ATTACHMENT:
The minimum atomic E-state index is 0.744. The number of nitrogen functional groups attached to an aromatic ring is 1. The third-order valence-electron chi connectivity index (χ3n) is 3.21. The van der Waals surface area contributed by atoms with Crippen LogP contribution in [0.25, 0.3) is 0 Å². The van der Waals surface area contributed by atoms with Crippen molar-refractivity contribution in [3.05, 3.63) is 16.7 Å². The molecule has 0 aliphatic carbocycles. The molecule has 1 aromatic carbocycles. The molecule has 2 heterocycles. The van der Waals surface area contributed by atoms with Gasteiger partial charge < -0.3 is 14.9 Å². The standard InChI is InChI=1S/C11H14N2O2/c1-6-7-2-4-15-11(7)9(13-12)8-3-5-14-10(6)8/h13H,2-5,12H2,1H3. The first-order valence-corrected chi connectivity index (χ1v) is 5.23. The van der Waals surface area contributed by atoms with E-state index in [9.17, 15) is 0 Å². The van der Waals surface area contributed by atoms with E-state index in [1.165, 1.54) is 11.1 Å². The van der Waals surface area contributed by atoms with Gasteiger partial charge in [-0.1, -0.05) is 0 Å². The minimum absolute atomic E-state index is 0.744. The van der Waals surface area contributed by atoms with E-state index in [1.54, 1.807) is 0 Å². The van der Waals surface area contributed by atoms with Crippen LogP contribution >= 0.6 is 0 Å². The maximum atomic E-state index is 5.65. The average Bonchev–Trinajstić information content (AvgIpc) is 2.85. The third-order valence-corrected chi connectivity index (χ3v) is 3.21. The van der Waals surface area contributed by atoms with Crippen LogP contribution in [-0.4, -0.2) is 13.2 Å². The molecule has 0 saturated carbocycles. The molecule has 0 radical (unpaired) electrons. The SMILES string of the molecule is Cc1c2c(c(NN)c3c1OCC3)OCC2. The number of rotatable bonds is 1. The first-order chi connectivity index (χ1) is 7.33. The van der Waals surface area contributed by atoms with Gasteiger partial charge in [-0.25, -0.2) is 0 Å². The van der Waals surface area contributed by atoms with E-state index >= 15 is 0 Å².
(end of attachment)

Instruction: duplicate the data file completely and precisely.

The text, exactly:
The minimum atomic E-state index is 0.744. The number of nitrogen functional groups attached to an aromatic ring is 1. The third-order valence-electron chi connectivity index (χ3n) is 3.21. The van der Waals surface area contributed by atoms with Crippen LogP contribution in [0.25, 0.3) is 0 Å². The van der Waals surface area contributed by atoms with Crippen molar-refractivity contribution in [3.05, 3.63) is 16.7 Å². The molecule has 0 aliphatic carbocycles. The molecule has 1 aromatic carbocycles. The molecule has 2 heterocycles. The van der Waals surface area contributed by atoms with Gasteiger partial charge < -0.3 is 14.9 Å². The standard InChI is InChI=1S/C11H14N2O2/c1-6-7-2-4-15-11(7)9(13-12)8-3-5-14-10(6)8/h13H,2-5,12H2,1H3. The first-order valence-corrected chi connectivity index (χ1v) is 5.23. The van der Waals surface area contributed by atoms with E-state index in [9.17, 15) is 0 Å². The van der Waals surface area contributed by atoms with E-state index in [1.165, 1.54) is 11.1 Å². The van der Waals surface area contributed by atoms with Gasteiger partial charge in [-0.1, -0.05) is 0 Å². The minimum absolute atomic E-state index is 0.744. The van der Waals surface area contributed by atoms with E-state index in [1.54, 1.807) is 0 Å². The van der Waals surface area contributed by atoms with Crippen LogP contribution >= 0.6 is 0 Å². The maximum atomic E-state index is 5.65. The average Bonchev–Trinajstić information content (AvgIpc) is 2.85. The third-order valence-corrected chi connectivity index (χ3v) is 3.21. The van der Waals surface area contributed by atoms with Crippen LogP contribution in [-0.4, -0.2) is 13.2 Å². The molecule has 0 saturated carbocycles. The molecule has 0 radical (unpaired) electrons. The SMILES string of the molecule is Cc1c2c(c(NN)c3c1OCC3)OCC2. The number of rotatable bonds is 1. The first-order chi connectivity index (χ1) is 7.33. The van der Waals surface area contributed by atoms with Gasteiger partial charge in [-0.25, -0.2) is 0 Å². The van der Waals surface area contributed by atoms with E-state index >= 15 is 0 Å².